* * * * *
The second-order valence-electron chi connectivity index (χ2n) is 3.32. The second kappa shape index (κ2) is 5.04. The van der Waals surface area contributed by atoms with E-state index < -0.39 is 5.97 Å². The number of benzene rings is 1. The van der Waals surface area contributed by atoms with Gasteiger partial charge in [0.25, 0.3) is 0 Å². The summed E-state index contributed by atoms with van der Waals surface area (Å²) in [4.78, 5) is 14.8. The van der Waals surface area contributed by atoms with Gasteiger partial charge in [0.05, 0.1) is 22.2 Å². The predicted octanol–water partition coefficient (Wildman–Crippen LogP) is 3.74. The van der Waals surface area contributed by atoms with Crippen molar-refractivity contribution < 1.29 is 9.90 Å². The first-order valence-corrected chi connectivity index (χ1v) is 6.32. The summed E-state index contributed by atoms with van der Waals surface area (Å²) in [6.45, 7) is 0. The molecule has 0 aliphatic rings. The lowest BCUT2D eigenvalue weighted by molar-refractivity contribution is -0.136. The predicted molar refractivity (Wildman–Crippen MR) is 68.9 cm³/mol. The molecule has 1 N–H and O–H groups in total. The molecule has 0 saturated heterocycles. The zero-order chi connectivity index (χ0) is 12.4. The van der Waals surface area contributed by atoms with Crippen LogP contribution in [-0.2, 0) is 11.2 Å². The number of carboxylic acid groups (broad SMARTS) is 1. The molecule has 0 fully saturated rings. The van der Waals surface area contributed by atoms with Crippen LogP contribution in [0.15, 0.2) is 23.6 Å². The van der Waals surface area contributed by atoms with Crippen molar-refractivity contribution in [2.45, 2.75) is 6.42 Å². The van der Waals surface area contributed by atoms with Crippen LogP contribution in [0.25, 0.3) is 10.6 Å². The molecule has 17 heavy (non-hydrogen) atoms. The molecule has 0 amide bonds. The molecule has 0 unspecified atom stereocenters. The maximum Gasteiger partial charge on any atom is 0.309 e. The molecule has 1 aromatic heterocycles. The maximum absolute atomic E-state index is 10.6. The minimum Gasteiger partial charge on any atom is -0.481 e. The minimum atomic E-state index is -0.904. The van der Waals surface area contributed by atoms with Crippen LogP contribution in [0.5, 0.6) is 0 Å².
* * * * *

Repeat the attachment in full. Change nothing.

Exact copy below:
The second-order valence-electron chi connectivity index (χ2n) is 3.32. The second kappa shape index (κ2) is 5.04. The van der Waals surface area contributed by atoms with E-state index < -0.39 is 5.97 Å². The number of benzene rings is 1. The van der Waals surface area contributed by atoms with Gasteiger partial charge in [0.25, 0.3) is 0 Å². The summed E-state index contributed by atoms with van der Waals surface area (Å²) in [4.78, 5) is 14.8. The van der Waals surface area contributed by atoms with Gasteiger partial charge in [0.05, 0.1) is 22.2 Å². The predicted octanol–water partition coefficient (Wildman–Crippen LogP) is 3.74. The van der Waals surface area contributed by atoms with Crippen molar-refractivity contribution < 1.29 is 9.90 Å². The first-order valence-corrected chi connectivity index (χ1v) is 6.32. The summed E-state index contributed by atoms with van der Waals surface area (Å²) in [6.45, 7) is 0. The molecule has 0 aliphatic rings. The lowest BCUT2D eigenvalue weighted by molar-refractivity contribution is -0.136. The predicted molar refractivity (Wildman–Crippen MR) is 68.9 cm³/mol. The molecule has 1 N–H and O–H groups in total. The molecule has 0 saturated heterocycles. The zero-order chi connectivity index (χ0) is 12.4. The van der Waals surface area contributed by atoms with Crippen LogP contribution in [-0.2, 0) is 11.2 Å². The number of carboxylic acid groups (broad SMARTS) is 1. The molecule has 0 fully saturated rings. The van der Waals surface area contributed by atoms with Crippen LogP contribution in [0.15, 0.2) is 23.6 Å². The van der Waals surface area contributed by atoms with Crippen molar-refractivity contribution in [2.45, 2.75) is 6.42 Å². The van der Waals surface area contributed by atoms with Crippen LogP contribution in [0.25, 0.3) is 10.6 Å². The molecule has 17 heavy (non-hydrogen) atoms. The molecule has 0 amide bonds. The molecule has 0 unspecified atom stereocenters. The maximum Gasteiger partial charge on any atom is 0.309 e. The molecule has 1 aromatic heterocycles. The maximum absolute atomic E-state index is 10.6. The minimum Gasteiger partial charge on any atom is -0.481 e. The minimum atomic E-state index is -0.904. The van der Waals surface area contributed by atoms with Crippen LogP contribution in [0.5, 0.6) is 0 Å².